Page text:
Last month, economic activity picked up in China’s retail and travel industries as well as at computer chip and smartphone factories, the National Bureau of Statistics (NBS) has reported.

Semiconductor production jumped 21.1 percent last month, year on year, the NBS said. Overall industrial output was up 4.5 percent after the country’s economic deflation was factored in.

Retail sales grew by 4.6 percent, likely because of rising energy prices, Nomura bank analysts said.

The government had pledged bold moves to revive China’s moribund economy.

However, “a series of small steps, including two rounds of interest-rate cuts, seems to be yielding a slightly better-than-expected improvement in the country’s economy,” The Wall Street Journal said. 

Investment in fixed assets—some in manufacturing but mostly in public spending on more infrastructure projects—rose by 3.2 percent in August, compared to 3.4 percent in July.

“The national economy has accelerated its recovery,” NBS director Fu Linghui proclaimed in a public statement accompanying the report.

Not all foreign analysts were ready to agree.

“Some may be of the view that China’s economy has bottomed out but we remain cautious,” Nomura’s analysts wrote in a note.

The country’s real estate crisis has yet to be resolved. Cities of half-built apartment blocks still stand half-finished. That has discouraged home buyers, with property investment in August down 20 percent year on year. Home prices fell at an annual pace of 2.9 percent in August, compared to a decline of 2.6 percent in July.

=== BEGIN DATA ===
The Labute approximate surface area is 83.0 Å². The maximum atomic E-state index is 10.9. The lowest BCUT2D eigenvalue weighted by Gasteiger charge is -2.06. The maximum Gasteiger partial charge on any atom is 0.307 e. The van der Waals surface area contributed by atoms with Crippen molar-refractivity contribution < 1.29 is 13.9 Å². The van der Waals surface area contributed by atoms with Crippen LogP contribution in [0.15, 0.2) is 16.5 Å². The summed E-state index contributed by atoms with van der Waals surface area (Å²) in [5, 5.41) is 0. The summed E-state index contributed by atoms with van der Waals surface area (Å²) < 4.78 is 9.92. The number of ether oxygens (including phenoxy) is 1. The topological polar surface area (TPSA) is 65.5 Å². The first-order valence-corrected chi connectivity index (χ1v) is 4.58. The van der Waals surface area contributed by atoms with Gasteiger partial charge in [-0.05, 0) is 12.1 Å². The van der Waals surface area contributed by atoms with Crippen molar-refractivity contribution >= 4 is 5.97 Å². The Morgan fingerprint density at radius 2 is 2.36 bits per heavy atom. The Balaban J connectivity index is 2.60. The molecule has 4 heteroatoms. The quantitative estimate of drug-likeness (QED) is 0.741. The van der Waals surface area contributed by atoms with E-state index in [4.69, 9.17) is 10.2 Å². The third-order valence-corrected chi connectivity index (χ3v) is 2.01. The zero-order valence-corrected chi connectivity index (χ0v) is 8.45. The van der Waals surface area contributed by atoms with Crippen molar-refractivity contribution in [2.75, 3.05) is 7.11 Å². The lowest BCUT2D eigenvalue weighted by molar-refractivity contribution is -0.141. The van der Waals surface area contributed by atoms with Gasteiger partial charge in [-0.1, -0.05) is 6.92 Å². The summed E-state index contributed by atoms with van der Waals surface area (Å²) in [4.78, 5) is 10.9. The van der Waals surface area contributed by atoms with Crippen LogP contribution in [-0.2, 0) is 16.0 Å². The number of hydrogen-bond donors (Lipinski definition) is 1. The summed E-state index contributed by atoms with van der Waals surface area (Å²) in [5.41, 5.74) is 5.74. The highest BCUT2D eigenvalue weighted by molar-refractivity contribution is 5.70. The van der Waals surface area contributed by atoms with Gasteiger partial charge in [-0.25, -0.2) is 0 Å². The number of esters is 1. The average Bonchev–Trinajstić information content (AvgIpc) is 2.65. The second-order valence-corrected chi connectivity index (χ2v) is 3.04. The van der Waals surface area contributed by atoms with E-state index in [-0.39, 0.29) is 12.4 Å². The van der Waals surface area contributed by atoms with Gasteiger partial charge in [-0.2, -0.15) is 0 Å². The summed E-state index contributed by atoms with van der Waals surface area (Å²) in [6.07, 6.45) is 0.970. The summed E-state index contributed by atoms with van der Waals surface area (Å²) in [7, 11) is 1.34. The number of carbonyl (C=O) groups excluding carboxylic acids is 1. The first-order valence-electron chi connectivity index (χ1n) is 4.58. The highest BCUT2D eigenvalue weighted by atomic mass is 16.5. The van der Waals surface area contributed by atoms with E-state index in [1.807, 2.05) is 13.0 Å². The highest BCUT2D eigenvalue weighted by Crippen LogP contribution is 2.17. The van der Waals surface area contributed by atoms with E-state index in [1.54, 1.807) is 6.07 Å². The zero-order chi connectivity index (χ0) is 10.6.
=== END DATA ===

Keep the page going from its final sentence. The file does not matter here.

Home prices in 100 large cities were off 14 percent last month compared to their peak in summer 2021, according to the Beike Research Institute. Rents have slipped 5 percent.

The property mess has spilled into the banking industry, with many banks having lent to developers that have defaulted or are in arrears.

Because of the country’s overall weakness, demand for new bank loans of all kinds have fallen.

To ease the banking crisis, last week the country’s central bank cut the amount of cash reserves banks need to hold against loan losses. The change is in aid of a large batch of bonds that local and regional governments are going to sell to fund infrastructure projects.

TREND FORECAST: China’s economy has not begun a long-term, broad-based recovery. It was essentially destroyed by Beijing’s three year COVID War that destroyed the lives and livelihoods of hundreds of millions across the nation.

Much of the spending is by governments, continuing the country’s habit of growing the economy by spending on public construction projects. The weaknesses in housing, lending, consumer spending, and employment have yet to be resolved.

China’s economy will show blips of improvement in some sectors but it will be years at the very least before the country can claim an economy firing on all cylinders. As we have greatly detailed in recent Trends Journals, with the global economy slowing down, so too are China’s exports which will in turn drag down its GDP.

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